I am pleased that a worst case scenario is being considered. Represents good planning.

Actually the worst case scenario being presented here is way way better than the fear mongering of remainers prior to the referendum and since.

Looks like a bit of a dud to me.. not what remainers were hoping for. But I am sure the spin will be epic.



It's a base case scenario..was called just that, however,

Here is more from the Sunday Times’ senior reporter Rosamund Urwin confirming what was contained paragraph 15 of the document originally leaked to her in August, which has seemingly been redacted in tonight’s version.


Rosamund Urwin
@RosamundUrwin
· 3h
Replying to @RosamundUrwin
So lots of people asking what the redacted part is... Here goes:


Rosamund Urwin
@RosamundUrwin
"15. Facing EU tariffs makes petrol exports to the EU uncompetitive. Industry had plans to mitigate the impact on refinery margins and profitability but UK Government policy to set petrol import tariffs at 0% inadvertently undermines these plans." [More to come]

1,491
8:50 PM - Sep 11, 2019
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Rosamund Urwin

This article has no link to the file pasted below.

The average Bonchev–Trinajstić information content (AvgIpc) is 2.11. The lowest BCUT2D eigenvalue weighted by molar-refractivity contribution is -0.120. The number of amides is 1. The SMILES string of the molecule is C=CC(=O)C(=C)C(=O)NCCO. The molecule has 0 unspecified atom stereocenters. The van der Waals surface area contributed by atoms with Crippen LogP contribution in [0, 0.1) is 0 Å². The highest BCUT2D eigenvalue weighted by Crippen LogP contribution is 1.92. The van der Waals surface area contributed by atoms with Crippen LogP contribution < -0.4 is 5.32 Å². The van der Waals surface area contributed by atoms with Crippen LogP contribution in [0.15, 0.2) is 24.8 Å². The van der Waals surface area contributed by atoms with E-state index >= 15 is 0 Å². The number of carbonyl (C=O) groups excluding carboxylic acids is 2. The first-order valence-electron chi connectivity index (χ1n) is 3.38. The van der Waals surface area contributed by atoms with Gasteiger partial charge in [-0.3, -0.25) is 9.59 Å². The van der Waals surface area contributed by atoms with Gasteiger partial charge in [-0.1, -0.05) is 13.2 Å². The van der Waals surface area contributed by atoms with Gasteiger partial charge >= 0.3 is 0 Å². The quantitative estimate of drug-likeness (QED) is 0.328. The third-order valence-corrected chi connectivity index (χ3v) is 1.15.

@RosamundUrwin
· 3h
Replying to @RosamundUrwin
"15. Facing EU tariffs makes petrol exports to the EU uncompetitive. Industry had plans to mitigate the impact on refinery margins and profitability but UK Government policy to set petrol import tariffs at 0% inadvertently undermines these plans." [More to come]


Rosamund Urwin
@RosamundUrwin
"This leads to significant financial losses and announcement of two refinery closures (and transition to import terminals) and direct job losses (about 2000).

www.theguardian.com...






edit on 11-9-2019 by smurfy because: Text.



posted on Sep, 11 2019 @ 07:03 PM
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a reply to: contextual

What they wrote appears to be a what if worst case scenario where Europe retaliates against the UK which would end up disastrous for Europe too.